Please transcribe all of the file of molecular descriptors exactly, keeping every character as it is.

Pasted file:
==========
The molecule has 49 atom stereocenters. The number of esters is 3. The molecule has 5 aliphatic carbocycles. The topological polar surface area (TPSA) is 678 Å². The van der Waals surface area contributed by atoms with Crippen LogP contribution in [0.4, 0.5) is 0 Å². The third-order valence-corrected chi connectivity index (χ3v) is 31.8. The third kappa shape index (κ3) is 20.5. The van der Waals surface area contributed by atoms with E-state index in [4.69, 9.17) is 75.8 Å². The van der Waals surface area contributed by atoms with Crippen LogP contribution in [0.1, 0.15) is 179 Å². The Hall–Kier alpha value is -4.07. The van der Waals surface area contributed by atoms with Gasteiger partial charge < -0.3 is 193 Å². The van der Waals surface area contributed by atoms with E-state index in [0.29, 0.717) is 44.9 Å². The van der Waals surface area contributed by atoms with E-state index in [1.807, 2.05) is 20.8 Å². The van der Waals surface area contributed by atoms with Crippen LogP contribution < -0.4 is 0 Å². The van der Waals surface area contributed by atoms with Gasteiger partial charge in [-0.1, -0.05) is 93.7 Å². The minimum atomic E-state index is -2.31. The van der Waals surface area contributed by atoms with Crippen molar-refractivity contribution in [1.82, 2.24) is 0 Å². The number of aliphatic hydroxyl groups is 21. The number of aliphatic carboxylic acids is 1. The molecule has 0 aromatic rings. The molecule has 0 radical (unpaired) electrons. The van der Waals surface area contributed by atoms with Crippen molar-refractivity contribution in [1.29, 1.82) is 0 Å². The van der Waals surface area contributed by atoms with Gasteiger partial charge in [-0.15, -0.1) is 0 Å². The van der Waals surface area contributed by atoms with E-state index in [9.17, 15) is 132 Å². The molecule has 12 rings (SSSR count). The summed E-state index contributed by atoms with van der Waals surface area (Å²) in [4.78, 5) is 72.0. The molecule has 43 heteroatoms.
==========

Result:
The molecule has 49 atom stereocenters. The number of esters is 3. The molecule has 5 aliphatic carbocycles. The topological polar surface area (TPSA) is 678 Å². The van der Waals surface area contributed by atoms with Crippen LogP contribution in [0.4, 0.5) is 0 Å². The third-order valence-corrected chi connectivity index (χ3v) is 31.8. The third kappa shape index (κ3) is 20.5. The van der Waals surface area contributed by atoms with E-state index in [4.69, 9.17) is 75.8 Å². The van der Waals surface area contributed by atoms with Crippen LogP contribution in [0.1, 0.15) is 179 Å². The Hall–Kier alpha value is -4.07. The van der Waals surface area contributed by atoms with Gasteiger partial charge < -0.3 is 193 Å². The van der Waals surface area contributed by atoms with E-state index in [0.29, 0.717) is 44.9 Å². The van der Waals surface area contributed by atoms with E-state index in [1.807, 2.05) is 20.8 Å². The van der Waals surface area contributed by atoms with Crippen LogP contribution < -0.4 is 0 Å². The van der Waals surface area contributed by atoms with Gasteiger partial charge in [-0.1, -0.05) is 93.7 Å². The minimum atomic E-state index is -2.31. The van der Waals surface area contributed by atoms with Crippen molar-refractivity contribution in [1.82, 2.24) is 0 Å². The number of aliphatic hydroxyl groups is 21. The number of aliphatic carboxylic acids is 1. The molecule has 0 aromatic rings. The molecule has 0 radical (unpaired) electrons. The van der Waals surface area contributed by atoms with Crippen molar-refractivity contribution in [1.29, 1.82) is 0 Å². The van der Waals surface area contributed by atoms with Gasteiger partial charge in [-0.15, -0.1) is 0 Å². The van der Waals surface area contributed by atoms with E-state index in [9.17, 15) is 132 Å². The molecule has 12 rings (SSSR count). The summed E-state index contributed by atoms with van der Waals surface area (Å²) in [4.78, 5) is 72.0. The molecule has 43 heteroatoms.